October 1, 2021
Visitors to Lindsay Corp.’s lot at Husker Harvest Days this year got a look at a novel concept — a new kind of center pivot built based on grower insight.
From the use of a carbon fiber composite with a unique paint scheme to the tripod-like pivot point to the dual motors on the tower, the Lindsay innovation concept pivot isn’t quite like anything you’ve seen before.
While Sahil Sharma, Lindsay product manager, acknowledges there are some relatively new ideas incorporated into this pivot, he points out that as a concept pivot, it is just that — a chance to showcase and, hopefully, gauge the feasibility of new ideas and features that could be applied in future designs.
“There are a lot of different ideas, from one end of the pivot to the other, that make this concept unique,” Sharma says. “On one end, we have the self-leveling tower. The idea is that as it moves through the field, it automatically adjusts its height to the terrain. It also features two motors — one driving each wheel, which makes the pivot capable of climbing difficult terrain.”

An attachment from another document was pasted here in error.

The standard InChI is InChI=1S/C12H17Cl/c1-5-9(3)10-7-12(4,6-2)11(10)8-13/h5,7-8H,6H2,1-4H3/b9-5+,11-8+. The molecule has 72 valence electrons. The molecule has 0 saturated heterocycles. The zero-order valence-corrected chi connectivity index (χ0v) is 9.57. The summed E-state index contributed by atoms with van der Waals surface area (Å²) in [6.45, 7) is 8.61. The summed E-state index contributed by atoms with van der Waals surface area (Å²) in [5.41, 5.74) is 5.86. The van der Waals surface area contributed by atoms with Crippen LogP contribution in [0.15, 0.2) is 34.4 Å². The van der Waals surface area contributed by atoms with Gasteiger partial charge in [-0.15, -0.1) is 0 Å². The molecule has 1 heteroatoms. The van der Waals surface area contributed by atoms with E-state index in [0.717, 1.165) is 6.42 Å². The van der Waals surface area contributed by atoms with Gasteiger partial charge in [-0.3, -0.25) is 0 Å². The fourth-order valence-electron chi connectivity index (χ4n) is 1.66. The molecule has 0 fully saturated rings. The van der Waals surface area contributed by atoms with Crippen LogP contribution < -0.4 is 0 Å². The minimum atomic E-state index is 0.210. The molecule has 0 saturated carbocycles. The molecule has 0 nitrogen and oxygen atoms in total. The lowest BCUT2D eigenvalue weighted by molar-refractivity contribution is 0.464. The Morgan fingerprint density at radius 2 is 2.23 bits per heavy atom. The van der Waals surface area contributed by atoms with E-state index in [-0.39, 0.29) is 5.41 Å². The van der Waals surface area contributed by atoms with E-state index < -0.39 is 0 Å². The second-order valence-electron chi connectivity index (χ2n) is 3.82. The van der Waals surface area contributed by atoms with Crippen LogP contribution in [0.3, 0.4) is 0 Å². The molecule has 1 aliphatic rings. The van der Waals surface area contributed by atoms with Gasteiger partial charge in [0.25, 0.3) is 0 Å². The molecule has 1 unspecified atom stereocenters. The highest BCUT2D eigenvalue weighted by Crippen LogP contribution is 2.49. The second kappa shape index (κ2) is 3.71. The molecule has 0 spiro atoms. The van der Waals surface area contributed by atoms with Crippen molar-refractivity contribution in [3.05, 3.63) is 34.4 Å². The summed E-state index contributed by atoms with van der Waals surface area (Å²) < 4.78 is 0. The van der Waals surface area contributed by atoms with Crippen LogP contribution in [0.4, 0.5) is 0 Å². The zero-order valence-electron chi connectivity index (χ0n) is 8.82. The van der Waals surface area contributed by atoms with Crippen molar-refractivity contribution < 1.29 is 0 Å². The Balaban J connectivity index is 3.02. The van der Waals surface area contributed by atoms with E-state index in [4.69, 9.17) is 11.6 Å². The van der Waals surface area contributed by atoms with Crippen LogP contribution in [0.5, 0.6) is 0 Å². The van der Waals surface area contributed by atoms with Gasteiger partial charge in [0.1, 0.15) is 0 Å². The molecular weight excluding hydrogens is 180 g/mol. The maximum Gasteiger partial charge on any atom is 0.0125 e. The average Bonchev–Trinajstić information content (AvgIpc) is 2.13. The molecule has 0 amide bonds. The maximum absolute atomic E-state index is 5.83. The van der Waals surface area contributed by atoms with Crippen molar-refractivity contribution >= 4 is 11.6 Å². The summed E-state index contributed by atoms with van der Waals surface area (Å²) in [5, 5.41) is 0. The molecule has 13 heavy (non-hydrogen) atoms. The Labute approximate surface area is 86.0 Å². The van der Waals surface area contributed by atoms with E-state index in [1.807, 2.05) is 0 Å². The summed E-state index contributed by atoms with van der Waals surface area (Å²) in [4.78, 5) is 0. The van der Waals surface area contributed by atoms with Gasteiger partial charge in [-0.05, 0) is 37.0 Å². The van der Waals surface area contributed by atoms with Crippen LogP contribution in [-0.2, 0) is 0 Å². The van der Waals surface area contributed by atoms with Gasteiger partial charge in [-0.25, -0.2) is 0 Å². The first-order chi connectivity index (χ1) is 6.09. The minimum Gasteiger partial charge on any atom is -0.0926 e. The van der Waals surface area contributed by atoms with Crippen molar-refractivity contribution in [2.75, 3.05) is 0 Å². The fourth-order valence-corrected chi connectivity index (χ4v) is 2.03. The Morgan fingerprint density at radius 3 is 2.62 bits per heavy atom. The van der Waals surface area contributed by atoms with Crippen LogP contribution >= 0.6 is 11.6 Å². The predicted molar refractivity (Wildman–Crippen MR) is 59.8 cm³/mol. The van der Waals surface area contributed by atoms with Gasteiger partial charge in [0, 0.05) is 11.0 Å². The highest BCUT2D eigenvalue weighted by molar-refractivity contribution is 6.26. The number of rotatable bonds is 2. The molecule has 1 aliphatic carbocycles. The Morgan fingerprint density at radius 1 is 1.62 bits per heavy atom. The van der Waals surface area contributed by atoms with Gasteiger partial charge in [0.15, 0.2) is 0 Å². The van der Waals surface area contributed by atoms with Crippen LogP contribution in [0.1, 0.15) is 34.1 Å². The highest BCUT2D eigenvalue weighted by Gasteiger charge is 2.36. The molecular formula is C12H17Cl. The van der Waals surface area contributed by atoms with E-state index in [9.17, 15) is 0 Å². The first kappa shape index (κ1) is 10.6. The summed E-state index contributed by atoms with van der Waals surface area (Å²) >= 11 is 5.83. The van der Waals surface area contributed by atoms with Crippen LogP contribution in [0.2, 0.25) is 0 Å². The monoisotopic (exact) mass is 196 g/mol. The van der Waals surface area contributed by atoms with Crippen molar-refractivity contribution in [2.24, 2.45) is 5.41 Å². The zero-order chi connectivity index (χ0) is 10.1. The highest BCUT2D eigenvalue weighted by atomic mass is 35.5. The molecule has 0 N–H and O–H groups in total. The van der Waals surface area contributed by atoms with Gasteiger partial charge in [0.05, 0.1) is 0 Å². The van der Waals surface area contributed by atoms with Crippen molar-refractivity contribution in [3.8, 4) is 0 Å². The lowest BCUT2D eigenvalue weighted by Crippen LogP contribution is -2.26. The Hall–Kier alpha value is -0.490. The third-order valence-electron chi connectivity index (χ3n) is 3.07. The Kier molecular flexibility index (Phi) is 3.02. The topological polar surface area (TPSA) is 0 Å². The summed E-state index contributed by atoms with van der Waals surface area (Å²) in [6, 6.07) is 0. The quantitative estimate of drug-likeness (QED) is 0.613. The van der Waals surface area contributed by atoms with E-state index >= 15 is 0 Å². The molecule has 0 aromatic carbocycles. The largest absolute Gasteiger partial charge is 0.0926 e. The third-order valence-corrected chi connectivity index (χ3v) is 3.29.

It’s not just about climbing hills, but traversing ditches, or even bumpy, rocky fields. Essentially, having a motor for each wheel means it works like four-wheel drive — except with two wheels.
An additional benefit of the self-leveling feature is it can serve to anchor the pivot by lowering the machine’s height, helping to protect any upsets from strong winds. It also means the pivot can grow with the crop, applying water closer to the ground to reduce evaporative losses without the need for longer drop nozzles.